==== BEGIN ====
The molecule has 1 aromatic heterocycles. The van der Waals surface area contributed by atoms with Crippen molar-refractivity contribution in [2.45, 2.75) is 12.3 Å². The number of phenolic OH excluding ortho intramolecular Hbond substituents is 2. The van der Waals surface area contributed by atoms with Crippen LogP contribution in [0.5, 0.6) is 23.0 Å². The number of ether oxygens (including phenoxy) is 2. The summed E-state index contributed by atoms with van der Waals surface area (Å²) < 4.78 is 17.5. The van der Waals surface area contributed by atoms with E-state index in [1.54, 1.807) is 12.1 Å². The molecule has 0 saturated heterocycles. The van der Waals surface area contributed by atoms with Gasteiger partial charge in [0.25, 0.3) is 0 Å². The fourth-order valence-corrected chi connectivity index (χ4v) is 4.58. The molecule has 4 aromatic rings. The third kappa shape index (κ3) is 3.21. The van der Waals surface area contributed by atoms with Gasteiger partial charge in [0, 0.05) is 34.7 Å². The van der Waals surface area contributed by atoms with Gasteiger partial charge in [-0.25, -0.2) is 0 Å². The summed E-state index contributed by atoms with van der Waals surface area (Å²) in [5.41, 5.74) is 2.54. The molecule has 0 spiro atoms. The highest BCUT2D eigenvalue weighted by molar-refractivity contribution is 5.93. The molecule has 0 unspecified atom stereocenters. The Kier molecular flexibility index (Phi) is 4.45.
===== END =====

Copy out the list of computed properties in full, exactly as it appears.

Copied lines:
The molecule has 1 aromatic heterocycles. The van der Waals surface area contributed by atoms with Crippen molar-refractivity contribution in [2.45, 2.75) is 12.3 Å². The number of phenolic OH excluding ortho intramolecular Hbond substituents is 2. The van der Waals surface area contributed by atoms with Crippen LogP contribution in [0.5, 0.6) is 23.0 Å². The number of ether oxygens (including phenoxy) is 2. The summed E-state index contributed by atoms with van der Waals surface area (Å²) < 4.78 is 17.5. The van der Waals surface area contributed by atoms with E-state index in [1.54, 1.807) is 12.1 Å². The molecule has 0 saturated heterocycles. The van der Waals surface area contributed by atoms with Gasteiger partial charge in [0.25, 0.3) is 0 Å². The fourth-order valence-corrected chi connectivity index (χ4v) is 4.58. The molecule has 4 aromatic rings. The third kappa shape index (κ3) is 3.21. The van der Waals surface area contributed by atoms with Gasteiger partial charge in [0, 0.05) is 34.7 Å². The van der Waals surface area contributed by atoms with Gasteiger partial charge in [-0.25, -0.2) is 0 Å². The summed E-state index contributed by atoms with van der Waals surface area (Å²) in [5.41, 5.74) is 2.54. The molecule has 0 spiro atoms. The highest BCUT2D eigenvalue weighted by molar-refractivity contribution is 5.93. The molecule has 0 unspecified atom stereocenters. The Kier molecular flexibility index (Phi) is 4.45.